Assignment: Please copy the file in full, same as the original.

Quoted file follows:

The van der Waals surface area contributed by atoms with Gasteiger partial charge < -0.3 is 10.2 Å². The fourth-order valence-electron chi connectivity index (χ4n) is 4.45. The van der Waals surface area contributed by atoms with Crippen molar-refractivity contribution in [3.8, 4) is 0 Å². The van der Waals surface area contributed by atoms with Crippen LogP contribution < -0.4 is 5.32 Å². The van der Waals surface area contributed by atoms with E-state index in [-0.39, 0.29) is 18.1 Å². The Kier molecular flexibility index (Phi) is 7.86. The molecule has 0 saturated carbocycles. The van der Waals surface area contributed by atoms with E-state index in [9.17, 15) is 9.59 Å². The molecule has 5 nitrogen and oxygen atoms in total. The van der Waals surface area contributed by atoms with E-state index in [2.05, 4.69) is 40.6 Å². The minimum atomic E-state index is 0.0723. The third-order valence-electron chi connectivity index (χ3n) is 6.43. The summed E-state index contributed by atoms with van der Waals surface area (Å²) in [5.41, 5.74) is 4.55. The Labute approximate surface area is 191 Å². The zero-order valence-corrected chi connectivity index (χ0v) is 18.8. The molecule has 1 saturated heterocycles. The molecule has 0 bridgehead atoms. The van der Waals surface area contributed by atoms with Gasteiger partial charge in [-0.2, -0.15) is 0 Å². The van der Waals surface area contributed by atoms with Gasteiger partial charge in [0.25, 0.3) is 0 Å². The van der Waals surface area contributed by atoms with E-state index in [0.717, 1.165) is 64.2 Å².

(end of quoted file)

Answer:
The van der Waals surface area contributed by atoms with Gasteiger partial charge < -0.3 is 10.2 Å². The fourth-order valence-electron chi connectivity index (χ4n) is 4.45. The van der Waals surface area contributed by atoms with Crippen molar-refractivity contribution in [3.8, 4) is 0 Å². The van der Waals surface area contributed by atoms with Crippen LogP contribution < -0.4 is 5.32 Å². The van der Waals surface area contributed by atoms with E-state index in [-0.39, 0.29) is 18.1 Å². The Kier molecular flexibility index (Phi) is 7.86. The molecule has 0 saturated carbocycles. The van der Waals surface area contributed by atoms with E-state index in [9.17, 15) is 9.59 Å². The molecule has 5 nitrogen and oxygen atoms in total. The van der Waals surface area contributed by atoms with E-state index in [2.05, 4.69) is 40.6 Å². The minimum atomic E-state index is 0.0723. The third-order valence-electron chi connectivity index (χ3n) is 6.43. The summed E-state index contributed by atoms with van der Waals surface area (Å²) in [5.41, 5.74) is 4.55. The Labute approximate surface area is 191 Å². The zero-order valence-corrected chi connectivity index (χ0v) is 18.8. The molecule has 1 saturated heterocycles. The molecule has 0 bridgehead atoms. The van der Waals surface area contributed by atoms with Gasteiger partial charge in [-0.2, -0.15) is 0 Å². The van der Waals surface area contributed by atoms with Gasteiger partial charge in [0.25, 0.3) is 0 Å². The van der Waals surface area contributed by atoms with E-state index in [0.717, 1.165) is 64.2 Å².